bold is mine
"PURGATORY: An Introduction
Joseph Cardinal Ratzinger; renowned theologian, Cardinal Prefect of the Sacred Congregation for the Doctrine of the Faith (the former Holy Office), which is the most important Vatican curial office, charged with the preservation and promotion of Catholic orthodoxy, now Pope Benedict XVI, stated, “My view is that if Purgatory did not exist, we should have to invent it.’”
At a class on the Roman Catholic Faith the teacher, Hermano Juan Sandoval was speaking on Purgatory when from the audience a question was asked to the effect of “If Purgatory is such an important doctrine, why didn’t Jesus teach us about it.” In one single breath Hermano Sandoval answered that the doctrine is not found in the Bible but that we could look it up in Matthew 12:32. This contradictory answer is very common because while the dogma is not Biblical the claim is made that the Bible implies it. After the class while discussing the issue with a Roman Catholic class attendee I pointed out that 2nd Maccabees 12:38-46 (the mother of all Purgatory scriptures) was not speaking of Purgatory and the footnotes in the Vatican approved Bible state as much. The response was yes it is speaking of Purgatory, and I repeated the Hermano’s words in saying that we were just taught that the doctrine of Purgatory is not found anywhere in the Bible. The student was kind enough to bring me a list of scriptures that attempt to prove the doctrine of Purgatory from the Bible.
This true story is a good example of the sorts of problems that false doctrines cause. Without any sense of irony the teacher contradicted himself, and the student contradicted the teacher.
This is isogesis, which is when we come to the Scripture with a preconceived notion and try to force the text to say what we want. As opposed to exegesis, which is when we come to the text with a clean slate and we allow the text to tell us what it says.
Our purpose here will be to examine Purgatory proof texts, their footnotes and definitions from Roman Catholic Bibles. The Scriptures will be quoted from the New American Bible and the footnotes come from various other Roman Catholic Bibles and will be footnoted appropriately.
“Therefore, there is now no condemnation
for those who are in Christ Jesus”
ok, what i posted is a blog, but what do you think?
"Money, Money, Money
One argument anti-Catholics often use to attack purgatory is the idea that the Catholic Church makes money from promulgating the doctrine. Without purgatory, the claim asserts, the Church would go broke. Any number of anti-Catholic books claim the Church owes the majority of its wealth to this doctrine. But the numbers just don’t add up.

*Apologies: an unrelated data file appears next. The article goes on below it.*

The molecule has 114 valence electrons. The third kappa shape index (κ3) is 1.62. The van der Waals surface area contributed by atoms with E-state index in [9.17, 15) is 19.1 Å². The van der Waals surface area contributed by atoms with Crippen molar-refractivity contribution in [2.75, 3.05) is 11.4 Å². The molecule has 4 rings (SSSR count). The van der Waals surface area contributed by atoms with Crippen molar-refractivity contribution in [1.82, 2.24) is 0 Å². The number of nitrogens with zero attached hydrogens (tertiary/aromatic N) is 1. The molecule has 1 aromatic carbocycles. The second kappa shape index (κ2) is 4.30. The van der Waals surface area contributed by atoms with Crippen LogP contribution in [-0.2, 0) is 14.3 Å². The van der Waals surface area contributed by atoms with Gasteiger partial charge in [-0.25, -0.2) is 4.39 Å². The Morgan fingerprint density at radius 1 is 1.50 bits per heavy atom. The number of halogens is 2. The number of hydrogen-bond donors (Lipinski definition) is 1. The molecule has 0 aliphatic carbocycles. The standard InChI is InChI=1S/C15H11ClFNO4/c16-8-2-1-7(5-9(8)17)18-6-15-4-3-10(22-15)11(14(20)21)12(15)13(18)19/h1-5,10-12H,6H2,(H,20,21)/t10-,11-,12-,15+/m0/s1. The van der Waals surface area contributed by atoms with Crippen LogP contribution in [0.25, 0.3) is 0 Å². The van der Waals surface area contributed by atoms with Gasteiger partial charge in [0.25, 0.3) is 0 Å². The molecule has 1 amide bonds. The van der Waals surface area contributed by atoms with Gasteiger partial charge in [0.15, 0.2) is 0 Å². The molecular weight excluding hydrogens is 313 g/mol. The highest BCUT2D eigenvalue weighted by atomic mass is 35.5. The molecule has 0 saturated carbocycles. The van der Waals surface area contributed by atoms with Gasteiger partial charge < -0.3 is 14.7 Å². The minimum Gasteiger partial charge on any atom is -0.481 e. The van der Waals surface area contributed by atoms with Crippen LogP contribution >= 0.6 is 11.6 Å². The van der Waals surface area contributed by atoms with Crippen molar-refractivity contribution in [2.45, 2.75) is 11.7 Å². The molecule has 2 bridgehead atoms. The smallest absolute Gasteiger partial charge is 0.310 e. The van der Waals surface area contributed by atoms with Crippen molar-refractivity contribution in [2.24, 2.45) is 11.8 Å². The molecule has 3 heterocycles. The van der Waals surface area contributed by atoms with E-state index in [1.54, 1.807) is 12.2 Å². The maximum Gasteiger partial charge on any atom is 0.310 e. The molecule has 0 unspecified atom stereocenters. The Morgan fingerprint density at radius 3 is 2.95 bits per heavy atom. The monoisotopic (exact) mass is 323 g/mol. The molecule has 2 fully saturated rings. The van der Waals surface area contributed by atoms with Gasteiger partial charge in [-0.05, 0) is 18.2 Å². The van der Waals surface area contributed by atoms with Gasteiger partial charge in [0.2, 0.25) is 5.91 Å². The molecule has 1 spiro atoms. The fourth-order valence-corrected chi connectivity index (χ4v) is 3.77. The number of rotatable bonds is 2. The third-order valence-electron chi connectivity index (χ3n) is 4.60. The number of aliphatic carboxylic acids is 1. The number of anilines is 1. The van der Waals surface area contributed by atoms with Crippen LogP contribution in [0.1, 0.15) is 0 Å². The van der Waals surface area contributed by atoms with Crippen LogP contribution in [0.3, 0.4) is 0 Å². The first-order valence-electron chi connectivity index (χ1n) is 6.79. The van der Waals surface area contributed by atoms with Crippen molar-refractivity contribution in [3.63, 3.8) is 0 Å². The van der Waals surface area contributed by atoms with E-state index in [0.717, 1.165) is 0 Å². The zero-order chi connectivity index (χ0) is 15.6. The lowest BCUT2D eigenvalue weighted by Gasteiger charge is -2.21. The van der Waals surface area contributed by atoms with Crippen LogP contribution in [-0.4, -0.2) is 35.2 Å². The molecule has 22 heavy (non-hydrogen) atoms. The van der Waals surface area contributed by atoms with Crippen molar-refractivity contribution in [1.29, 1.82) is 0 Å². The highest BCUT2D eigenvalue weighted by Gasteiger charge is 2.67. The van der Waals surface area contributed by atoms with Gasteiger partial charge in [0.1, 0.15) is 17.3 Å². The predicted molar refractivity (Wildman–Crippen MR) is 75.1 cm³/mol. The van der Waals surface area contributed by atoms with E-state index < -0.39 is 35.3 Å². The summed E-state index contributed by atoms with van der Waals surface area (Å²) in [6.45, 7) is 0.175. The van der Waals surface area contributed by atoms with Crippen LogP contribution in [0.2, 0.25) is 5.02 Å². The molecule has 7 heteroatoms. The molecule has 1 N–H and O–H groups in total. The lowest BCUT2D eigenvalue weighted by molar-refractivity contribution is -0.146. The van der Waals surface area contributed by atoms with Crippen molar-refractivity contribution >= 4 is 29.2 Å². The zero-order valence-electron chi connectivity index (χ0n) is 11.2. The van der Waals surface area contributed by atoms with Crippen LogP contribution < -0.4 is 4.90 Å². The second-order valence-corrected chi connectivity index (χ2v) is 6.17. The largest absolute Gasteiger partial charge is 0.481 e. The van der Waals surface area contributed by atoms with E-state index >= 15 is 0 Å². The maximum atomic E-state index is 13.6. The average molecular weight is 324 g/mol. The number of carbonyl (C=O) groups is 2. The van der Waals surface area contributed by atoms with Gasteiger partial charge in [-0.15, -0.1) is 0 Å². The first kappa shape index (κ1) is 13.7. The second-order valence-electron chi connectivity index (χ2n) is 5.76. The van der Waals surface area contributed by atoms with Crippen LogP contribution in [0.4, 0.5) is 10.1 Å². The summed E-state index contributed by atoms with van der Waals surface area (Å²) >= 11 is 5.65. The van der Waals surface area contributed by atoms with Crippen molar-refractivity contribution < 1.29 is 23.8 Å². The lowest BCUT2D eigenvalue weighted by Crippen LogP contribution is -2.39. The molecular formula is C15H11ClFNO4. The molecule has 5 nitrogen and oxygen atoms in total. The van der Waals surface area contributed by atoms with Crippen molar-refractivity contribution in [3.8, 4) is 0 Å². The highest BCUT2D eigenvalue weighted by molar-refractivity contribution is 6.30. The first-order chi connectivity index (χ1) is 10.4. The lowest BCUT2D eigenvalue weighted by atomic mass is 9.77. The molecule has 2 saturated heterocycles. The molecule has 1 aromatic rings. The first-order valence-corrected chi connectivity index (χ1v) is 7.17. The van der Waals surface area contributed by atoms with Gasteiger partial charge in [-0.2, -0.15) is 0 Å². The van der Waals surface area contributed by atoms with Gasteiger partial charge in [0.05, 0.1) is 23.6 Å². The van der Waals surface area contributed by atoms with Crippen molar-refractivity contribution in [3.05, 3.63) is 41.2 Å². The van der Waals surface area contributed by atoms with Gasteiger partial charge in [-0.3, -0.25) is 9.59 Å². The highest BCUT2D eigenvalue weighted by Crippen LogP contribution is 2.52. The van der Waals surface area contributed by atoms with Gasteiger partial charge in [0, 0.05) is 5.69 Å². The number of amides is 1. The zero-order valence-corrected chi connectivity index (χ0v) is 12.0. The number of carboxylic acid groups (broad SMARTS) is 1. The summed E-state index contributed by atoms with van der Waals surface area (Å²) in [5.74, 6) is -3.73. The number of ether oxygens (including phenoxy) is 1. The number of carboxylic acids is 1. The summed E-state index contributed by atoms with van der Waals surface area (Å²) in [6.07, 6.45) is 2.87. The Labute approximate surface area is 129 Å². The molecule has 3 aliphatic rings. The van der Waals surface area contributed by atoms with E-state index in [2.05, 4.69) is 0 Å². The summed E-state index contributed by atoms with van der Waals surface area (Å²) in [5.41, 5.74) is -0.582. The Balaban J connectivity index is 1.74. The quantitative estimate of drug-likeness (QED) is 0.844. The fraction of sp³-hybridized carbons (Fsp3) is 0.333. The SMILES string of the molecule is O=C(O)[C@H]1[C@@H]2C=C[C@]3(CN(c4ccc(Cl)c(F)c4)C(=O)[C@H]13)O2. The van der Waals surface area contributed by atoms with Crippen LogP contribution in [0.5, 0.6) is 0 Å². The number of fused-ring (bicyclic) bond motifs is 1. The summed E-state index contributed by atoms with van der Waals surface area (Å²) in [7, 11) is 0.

When a Catholic requests a memorial Mass for the dead—that is, a Mass said for the benefit of someone in purgatory—it is customary to give the parish priest a stipend, on the principles that the laborer is worth his hire (Luke 10:7) and that those who preside at the altar share the altar’s offerings (1 Cor. 9:13–14). In the United States, a stipend is commonly around five dollars; but the indigent do not have to pay anything. A few people, of course, freely offer more. This money goes to the parish priest, and priests are only allowed to receive one such stipend per day. No one gets rich on five dollars a day, and certainly not the Church, which does not receive the money anyway.
But look at what happens on a Sunday. There are often hundreds of people at Mass. In a crowded parish, there may be thousands. Many families and individuals deposit five dollars or more into the collection basket; others deposit less. A few give much more. A parish might have four or five or six Masses on a Sunday. The total from the Sunday collections far surpasses the paltry amount received from the memorial Masses.
A Catholic "Invention"?
Fundamentalists may be fond of saying the Catholic Church "invented" the doctrine of purgatory to make money, but they have difficulty saying just when. Most professional anti-Catholics—the ones who make their living attacking "Romanism"—seem to place the blame on Pope Gregory the Great, who reigned from A.D. 590–604.
But that hardly accounts for the request of Monica, mother of Augustine, who asked her son, in the fourth century, to remember her soul in his Masses. This would make no sense if she thought her soul would not benefit from prayers, as would be the case if she were in hell or in the full glory of heaven.
Nor does ascribing the doctrine to Gregory explain the graffiti in the catacombs, where Christians during the persecutions of the first three centuries recorded prayers for the dead. Indeed, some of the earliest Christian writings outside the New Testament, like the Acts of Paul and Thecla and the Martyrdom of Perpetua and Felicity (both written during the second century), refer to the Christian practice of praying for the dead. Such prayers would have been offered only if Christians believed in purgatory, even if they did not use that name for it. (See Catholic Answers’ Fathers Know Best tract The Existence of Purgatory for quotations from these and other early Christian sources.)"